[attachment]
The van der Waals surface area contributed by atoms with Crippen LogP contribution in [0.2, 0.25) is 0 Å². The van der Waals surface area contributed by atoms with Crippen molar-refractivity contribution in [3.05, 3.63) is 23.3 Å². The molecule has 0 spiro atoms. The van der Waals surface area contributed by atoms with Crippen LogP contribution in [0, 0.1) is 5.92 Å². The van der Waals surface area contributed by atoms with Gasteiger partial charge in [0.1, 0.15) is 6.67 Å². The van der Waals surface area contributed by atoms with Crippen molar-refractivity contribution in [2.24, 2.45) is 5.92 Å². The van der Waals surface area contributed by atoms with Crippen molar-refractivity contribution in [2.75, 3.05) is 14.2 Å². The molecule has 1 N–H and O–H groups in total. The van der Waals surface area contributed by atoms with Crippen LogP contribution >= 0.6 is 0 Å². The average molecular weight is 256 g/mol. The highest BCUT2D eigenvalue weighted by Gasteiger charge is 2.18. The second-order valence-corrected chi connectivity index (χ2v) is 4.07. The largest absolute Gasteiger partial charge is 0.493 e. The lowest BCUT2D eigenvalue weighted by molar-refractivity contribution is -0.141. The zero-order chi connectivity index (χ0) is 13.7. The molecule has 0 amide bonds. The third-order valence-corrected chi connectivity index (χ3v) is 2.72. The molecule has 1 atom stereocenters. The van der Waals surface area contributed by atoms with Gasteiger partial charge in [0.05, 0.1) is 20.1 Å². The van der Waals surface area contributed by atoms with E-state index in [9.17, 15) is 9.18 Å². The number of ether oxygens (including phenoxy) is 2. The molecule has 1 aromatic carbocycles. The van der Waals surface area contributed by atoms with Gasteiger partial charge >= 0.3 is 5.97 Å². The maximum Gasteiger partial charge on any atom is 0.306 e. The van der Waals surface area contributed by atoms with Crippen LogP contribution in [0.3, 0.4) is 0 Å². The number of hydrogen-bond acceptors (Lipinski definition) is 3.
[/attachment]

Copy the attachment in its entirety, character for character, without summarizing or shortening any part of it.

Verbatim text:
The van der Waals surface area contributed by atoms with Crippen LogP contribution in [0.2, 0.25) is 0 Å². The van der Waals surface area contributed by atoms with Crippen molar-refractivity contribution in [3.05, 3.63) is 23.3 Å². The molecule has 0 spiro atoms. The van der Waals surface area contributed by atoms with Crippen LogP contribution in [0, 0.1) is 5.92 Å². The van der Waals surface area contributed by atoms with Gasteiger partial charge in [0.1, 0.15) is 6.67 Å². The van der Waals surface area contributed by atoms with Crippen molar-refractivity contribution in [2.24, 2.45) is 5.92 Å². The van der Waals surface area contributed by atoms with Crippen molar-refractivity contribution in [2.75, 3.05) is 14.2 Å². The molecule has 1 N–H and O–H groups in total. The van der Waals surface area contributed by atoms with Crippen LogP contribution >= 0.6 is 0 Å². The average molecular weight is 256 g/mol. The highest BCUT2D eigenvalue weighted by Gasteiger charge is 2.18. The second-order valence-corrected chi connectivity index (χ2v) is 4.07. The largest absolute Gasteiger partial charge is 0.493 e. The lowest BCUT2D eigenvalue weighted by molar-refractivity contribution is -0.141. The zero-order chi connectivity index (χ0) is 13.7. The molecule has 0 amide bonds. The third-order valence-corrected chi connectivity index (χ3v) is 2.72. The molecule has 1 atom stereocenters. The van der Waals surface area contributed by atoms with Gasteiger partial charge in [0.05, 0.1) is 20.1 Å². The van der Waals surface area contributed by atoms with E-state index in [9.17, 15) is 9.18 Å². The number of ether oxygens (including phenoxy) is 2. The molecule has 1 aromatic carbocycles. The van der Waals surface area contributed by atoms with Gasteiger partial charge >= 0.3 is 5.97 Å². The maximum Gasteiger partial charge on any atom is 0.306 e. The van der Waals surface area contributed by atoms with Crippen LogP contribution in [0.3, 0.4) is 0 Å². The number of hydrogen-bond acceptors (Lipinski definition) is 3.